|| ||Greg KH <greg-AT-kroah.com> |
|| ||linux-kernel-AT-vger.kernel.org, Andrew Morton <akpm-AT-linux-foundation.org>,
torvalds-AT-linux-foundation.org, stable-AT-kernel.org |
|| ||Linux stable kernel release procedure changes |
|| ||Thu, 2 Dec 2010 16:42:47 -0800|
|| ||lwn-AT-lwn.net, Andi Kleen <andi-AT-firstfloor.org>, greg-AT-kroah.com|
|| ||Article, Thread
Over 5 1/2 years ago we started the stable Linux kernel releases, and by
all merits they seem to be pretty popular.
The stable series started out as a "once the next release is out, drop
the old one and move on" type of thing. This worked really well until I
decided to have the 2.6.16 be a "longterm" release. Then I did the same
thing for the 2.6.27 and later the 2.6.32 release.
These longterm releases have become very popular for the distros to base
their work on, and are getting so popular, people are now asking to do
the same thing for almost all of the recent kernels.
As this is way beyond the amount of time I have to spend on this, I've
been discussing with some people how to handle this type of thing. In
working through the issues, I've decided that a change is due.
So, it's "back to our roots" time, and I'm now only going to be doing
-stable releases for the last kernel released, with the usual one or two
release overlap with the latest release from Linus to give people a
chance to move over and have the new release stabilize a bit.
I'm doing this as it's just way too confusing to try to explain to
people exactly what kernels are being maintained longer than others, and
why they are being maintained. Not to mention the confusion on the
kernel.org web site where it's hard to tell what kernel release is
currently being maintained or not.
I think this is a good thing and will help both the community and
developers get back on track and focusing on the latest releases and not
needlessly waste their time on years old kernels that only distros care
Oh, wait, what about those older kernels that I said I would maintain
for a long time? Don't worry, they are sticking around but they now
have a new name "longterm" to better reflect what they are. These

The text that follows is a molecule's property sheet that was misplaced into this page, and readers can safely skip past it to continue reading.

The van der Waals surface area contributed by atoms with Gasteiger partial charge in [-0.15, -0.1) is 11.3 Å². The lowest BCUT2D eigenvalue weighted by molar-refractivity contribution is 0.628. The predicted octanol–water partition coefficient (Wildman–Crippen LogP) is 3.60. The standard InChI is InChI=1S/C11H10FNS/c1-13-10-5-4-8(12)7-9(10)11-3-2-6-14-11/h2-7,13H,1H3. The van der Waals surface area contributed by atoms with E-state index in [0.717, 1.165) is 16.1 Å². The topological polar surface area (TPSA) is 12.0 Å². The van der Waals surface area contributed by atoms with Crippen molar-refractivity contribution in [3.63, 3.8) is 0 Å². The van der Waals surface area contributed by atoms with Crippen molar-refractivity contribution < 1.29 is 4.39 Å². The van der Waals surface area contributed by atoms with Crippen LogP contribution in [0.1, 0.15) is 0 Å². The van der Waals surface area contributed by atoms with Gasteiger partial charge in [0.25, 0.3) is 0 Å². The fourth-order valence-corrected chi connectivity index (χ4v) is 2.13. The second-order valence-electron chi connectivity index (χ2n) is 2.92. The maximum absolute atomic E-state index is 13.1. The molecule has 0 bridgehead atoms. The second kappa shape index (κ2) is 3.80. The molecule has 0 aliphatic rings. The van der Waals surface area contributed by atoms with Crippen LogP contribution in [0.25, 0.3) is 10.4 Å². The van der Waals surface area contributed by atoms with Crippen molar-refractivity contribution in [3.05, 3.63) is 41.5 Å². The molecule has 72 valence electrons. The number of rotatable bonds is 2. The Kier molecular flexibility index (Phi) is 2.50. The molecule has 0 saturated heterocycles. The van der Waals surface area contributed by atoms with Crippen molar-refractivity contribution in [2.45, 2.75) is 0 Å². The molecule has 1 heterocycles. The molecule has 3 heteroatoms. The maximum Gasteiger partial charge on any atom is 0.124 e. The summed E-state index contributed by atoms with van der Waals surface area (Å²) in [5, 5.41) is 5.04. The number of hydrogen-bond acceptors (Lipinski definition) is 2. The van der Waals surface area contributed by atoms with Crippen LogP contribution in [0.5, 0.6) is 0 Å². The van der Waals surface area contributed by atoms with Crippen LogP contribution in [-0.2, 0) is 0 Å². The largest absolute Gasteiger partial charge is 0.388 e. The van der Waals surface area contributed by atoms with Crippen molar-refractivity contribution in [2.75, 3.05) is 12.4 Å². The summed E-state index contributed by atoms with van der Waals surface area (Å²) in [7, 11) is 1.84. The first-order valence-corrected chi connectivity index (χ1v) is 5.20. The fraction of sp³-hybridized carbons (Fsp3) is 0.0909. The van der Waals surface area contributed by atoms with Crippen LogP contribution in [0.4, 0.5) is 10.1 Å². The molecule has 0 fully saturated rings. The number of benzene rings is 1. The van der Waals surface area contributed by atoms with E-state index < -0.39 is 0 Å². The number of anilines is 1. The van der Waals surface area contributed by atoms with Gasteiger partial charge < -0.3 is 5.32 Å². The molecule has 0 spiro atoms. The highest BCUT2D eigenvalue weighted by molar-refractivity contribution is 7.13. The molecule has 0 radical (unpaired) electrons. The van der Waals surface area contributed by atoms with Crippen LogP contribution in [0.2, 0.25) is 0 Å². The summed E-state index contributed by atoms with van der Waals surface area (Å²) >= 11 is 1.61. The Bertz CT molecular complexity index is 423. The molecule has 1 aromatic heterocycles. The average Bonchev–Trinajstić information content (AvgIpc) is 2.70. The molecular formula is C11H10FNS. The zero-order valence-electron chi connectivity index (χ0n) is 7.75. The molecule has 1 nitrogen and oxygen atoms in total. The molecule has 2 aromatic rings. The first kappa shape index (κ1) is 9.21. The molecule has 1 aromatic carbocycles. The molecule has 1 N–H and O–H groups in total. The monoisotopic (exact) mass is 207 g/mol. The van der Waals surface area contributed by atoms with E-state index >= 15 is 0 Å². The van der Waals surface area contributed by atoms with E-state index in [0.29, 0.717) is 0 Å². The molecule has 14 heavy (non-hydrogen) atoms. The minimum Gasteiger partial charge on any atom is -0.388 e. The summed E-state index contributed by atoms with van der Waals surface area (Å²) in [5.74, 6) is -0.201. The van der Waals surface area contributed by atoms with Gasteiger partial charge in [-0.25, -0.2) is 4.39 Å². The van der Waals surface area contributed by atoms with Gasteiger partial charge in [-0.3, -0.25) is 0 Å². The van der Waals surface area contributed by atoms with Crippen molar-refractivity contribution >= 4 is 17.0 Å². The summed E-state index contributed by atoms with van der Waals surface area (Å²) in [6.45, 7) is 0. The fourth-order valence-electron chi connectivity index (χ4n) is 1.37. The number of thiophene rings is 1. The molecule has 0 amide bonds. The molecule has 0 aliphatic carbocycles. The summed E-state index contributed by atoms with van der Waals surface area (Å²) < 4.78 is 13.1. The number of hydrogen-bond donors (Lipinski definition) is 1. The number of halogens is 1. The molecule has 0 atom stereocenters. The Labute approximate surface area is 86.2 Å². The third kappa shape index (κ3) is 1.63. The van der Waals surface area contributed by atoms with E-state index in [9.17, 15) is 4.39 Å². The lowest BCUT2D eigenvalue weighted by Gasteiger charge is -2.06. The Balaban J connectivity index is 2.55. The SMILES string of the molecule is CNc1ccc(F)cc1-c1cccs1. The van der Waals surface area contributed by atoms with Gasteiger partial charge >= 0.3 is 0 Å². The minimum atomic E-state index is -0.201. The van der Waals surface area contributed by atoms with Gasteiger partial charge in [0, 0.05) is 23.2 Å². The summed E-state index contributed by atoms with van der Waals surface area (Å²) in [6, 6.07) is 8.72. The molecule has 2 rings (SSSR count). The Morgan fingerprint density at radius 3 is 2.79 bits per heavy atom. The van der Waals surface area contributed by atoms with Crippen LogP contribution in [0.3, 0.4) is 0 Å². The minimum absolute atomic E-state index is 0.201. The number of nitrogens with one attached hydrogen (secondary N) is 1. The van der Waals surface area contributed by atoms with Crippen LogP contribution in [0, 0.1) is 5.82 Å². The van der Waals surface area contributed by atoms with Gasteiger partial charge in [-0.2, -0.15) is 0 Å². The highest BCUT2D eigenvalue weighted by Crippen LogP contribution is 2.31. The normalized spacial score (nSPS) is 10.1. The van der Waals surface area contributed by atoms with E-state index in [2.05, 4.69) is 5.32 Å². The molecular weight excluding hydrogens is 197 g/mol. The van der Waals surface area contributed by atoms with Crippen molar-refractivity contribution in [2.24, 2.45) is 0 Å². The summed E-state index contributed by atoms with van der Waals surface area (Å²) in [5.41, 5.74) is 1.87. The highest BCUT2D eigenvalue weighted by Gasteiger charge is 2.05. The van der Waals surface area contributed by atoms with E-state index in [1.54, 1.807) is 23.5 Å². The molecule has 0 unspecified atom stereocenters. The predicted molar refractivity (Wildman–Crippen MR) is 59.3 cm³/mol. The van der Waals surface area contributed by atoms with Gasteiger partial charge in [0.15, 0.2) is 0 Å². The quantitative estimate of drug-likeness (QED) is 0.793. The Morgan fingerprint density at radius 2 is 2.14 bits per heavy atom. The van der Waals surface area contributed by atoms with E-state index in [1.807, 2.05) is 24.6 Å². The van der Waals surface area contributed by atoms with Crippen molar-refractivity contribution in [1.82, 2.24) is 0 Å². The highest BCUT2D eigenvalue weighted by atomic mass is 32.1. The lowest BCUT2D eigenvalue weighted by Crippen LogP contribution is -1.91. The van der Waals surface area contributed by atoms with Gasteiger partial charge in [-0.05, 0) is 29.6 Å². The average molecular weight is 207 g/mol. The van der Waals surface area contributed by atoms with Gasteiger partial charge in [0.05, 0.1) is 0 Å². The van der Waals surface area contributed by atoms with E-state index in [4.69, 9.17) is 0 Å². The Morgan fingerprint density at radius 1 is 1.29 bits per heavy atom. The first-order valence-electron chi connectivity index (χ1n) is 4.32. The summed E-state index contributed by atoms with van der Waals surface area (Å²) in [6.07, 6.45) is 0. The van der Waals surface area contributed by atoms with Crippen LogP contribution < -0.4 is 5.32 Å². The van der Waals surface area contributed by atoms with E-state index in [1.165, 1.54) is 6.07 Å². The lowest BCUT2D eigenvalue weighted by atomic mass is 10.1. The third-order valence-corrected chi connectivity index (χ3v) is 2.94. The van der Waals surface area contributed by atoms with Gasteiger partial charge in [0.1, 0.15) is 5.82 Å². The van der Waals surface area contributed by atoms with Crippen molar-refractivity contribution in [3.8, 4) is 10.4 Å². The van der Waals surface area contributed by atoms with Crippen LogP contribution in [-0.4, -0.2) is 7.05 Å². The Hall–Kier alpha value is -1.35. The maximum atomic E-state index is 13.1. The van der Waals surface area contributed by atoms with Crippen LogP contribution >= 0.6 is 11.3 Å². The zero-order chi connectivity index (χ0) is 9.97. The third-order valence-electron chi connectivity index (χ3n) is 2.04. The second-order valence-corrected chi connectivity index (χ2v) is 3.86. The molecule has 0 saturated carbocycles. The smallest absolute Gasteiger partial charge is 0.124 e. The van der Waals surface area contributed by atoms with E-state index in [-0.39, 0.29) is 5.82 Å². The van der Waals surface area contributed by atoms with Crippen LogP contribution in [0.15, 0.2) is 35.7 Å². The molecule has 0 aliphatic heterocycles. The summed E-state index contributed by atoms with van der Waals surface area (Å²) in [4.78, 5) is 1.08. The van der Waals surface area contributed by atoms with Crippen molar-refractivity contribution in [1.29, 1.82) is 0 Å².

kernels will have a specific maintainer, and we will show them on the
kernel.org site in some way to show what exactly is going on with them.
These longterm kernels will abide by the same stable_kernel_rules.txt
that I've been using for the older stable rules.
For now, I'll be continuing to maintain the .27 and .32 kernels as
"longterm" kernels, but will probably be handing .27 off soon, as I'm
getting tired of it and my resources are getting limited.
I already have someone lined up who wants to maintain the .35 kernel in
a longterm manner that I trust, Andi Kleen, and I'll let him write to
explain his goals for this kernel and what he's going to do.
Also, as many people have asked about this in the past, I'm now happy to
announce that the firstname.lastname@example.org email address is now a mailing list
that anyone can subscribe to in order to see the patches that are sent
to it, if they wish to comment or maintain their own kernel tree. I
will warn you, it's pretty boring, and high volume at times, but hey,
it's better to work in the open as that's how we need to operate.
You can subscribe to the list at the following link if you are so
So, that's a lot of information, but if anyone has any questions about
this please let me know. We're still figuring out what git tree we are
going to use for the longterm patch queue(s) and where to put the
releases on the kernel.org site. Hopefully all that will be hashed out
in the next week or so.
stable kernel releases only for the last kernel version,
longterm releases for older releases done by me and different
people but with stable_kernel_rules.txt rules, email@example.com
mailing list is now open.
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